The new movie Act of Valor comes out this weekend. Like Topgun, this movie is intended to be a propaganda piece that will increase enlistment in the Navy. (If you don’t believe it, click the link and read the article.) The Navy likes to make it appear as though everyone in the Navy is either a SEAL, an Electronics Technician, or an Officer. They try to gloss over the less glamorous facets like hull technicians, engineering department, and all of the dirty, nasty jobs that the majority of the crew has to perform in order to keep the ships running.
Go see the movie. I will. Just remember that the Naval Special Warfare Community is even smaller than the fighter pilot community, and both are very difficult to enter and have extremely high washout rates. The Navy gets you to enlist to be a pilot or a SEAL, and then makes sure that washout rates are near or over 90%. After all, very few people go into a recruiter’s office and sign up to chip and paint a ship for 4 years, but the job still needs to get done. The people who wash out of these programs are the ones who get stuck in these jobs, and they sometimes wash people out for the most minor reasons that they can think of.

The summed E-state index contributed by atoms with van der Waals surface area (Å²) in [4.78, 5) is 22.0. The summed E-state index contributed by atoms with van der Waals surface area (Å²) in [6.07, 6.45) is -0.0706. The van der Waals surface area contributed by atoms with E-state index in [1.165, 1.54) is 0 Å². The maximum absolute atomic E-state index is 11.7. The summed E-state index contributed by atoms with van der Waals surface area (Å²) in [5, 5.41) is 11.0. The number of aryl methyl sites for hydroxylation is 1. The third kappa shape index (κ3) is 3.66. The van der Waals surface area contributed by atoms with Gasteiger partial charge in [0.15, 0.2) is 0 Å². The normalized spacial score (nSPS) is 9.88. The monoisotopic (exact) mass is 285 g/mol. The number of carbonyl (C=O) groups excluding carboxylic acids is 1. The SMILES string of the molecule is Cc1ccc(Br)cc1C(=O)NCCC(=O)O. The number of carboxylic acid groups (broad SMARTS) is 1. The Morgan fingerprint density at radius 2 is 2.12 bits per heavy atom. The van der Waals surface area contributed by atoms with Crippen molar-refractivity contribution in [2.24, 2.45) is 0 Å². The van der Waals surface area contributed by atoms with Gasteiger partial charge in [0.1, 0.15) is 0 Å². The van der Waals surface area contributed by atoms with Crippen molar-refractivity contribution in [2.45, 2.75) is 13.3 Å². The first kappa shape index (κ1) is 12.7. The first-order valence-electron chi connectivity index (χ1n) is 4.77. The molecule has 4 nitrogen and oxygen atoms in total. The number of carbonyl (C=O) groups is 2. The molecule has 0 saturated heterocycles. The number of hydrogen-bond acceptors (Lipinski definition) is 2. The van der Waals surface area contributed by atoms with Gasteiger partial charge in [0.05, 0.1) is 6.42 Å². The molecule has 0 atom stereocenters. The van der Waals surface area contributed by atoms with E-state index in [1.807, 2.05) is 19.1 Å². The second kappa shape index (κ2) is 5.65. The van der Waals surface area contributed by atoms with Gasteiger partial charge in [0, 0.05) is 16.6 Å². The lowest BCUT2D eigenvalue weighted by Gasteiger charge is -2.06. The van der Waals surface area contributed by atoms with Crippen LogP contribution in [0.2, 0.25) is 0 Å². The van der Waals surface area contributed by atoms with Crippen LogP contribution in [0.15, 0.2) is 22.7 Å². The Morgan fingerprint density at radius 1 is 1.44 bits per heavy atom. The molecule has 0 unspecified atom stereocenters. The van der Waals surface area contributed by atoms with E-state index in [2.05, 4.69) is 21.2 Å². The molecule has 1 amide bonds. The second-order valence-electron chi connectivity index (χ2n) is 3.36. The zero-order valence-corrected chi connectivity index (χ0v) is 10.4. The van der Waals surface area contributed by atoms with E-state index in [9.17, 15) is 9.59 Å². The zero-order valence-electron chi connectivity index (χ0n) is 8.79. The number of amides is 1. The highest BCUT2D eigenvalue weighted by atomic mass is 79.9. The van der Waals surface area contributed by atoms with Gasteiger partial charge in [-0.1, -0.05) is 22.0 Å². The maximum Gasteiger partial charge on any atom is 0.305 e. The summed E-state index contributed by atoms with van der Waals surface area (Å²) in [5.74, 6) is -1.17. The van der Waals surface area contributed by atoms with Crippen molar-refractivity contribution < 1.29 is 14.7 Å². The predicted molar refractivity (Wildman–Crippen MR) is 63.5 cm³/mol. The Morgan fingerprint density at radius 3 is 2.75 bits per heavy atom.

In the early 80s, just before Top Gun came out, the Navy had a hard time getting the smart kids to join, because the Air Force was getting them all. (That is why Top Gun came out) When I was in boot camp, fully half of the recruits were there because of that movie (I was not) and stated that they wanted to become officers and eventually, pilots. Less than 1 in 1000 made officer, and less than 1 in 500 became pilots, and of those, the majority were helicopter and cargo plane pilots. Less than 1 in 100,000 enlisted recruits became fighter pilots.
So the Navy’s tool for getting the smart kids when I signed up was Nuclear Power School. A promise of E4 within months, E5 in less than 2 years, bonuses after the first year, and technical training were the draws. Of course, they glossed over the 70% washout rate. People were washed out for getting traffic tickets off base, being caught in the Enlisted Club after 10 pm, and drinking under age. They did all that they could to meet that 70% washout rate.
Four years later, the program was passing 75% of candidates, because the Navy had better ways to populate those crappy jobs.
So to sum it up, remember it is just a movie. Don’t sign up for the wrong reasons. Think about what you are getting yourself into.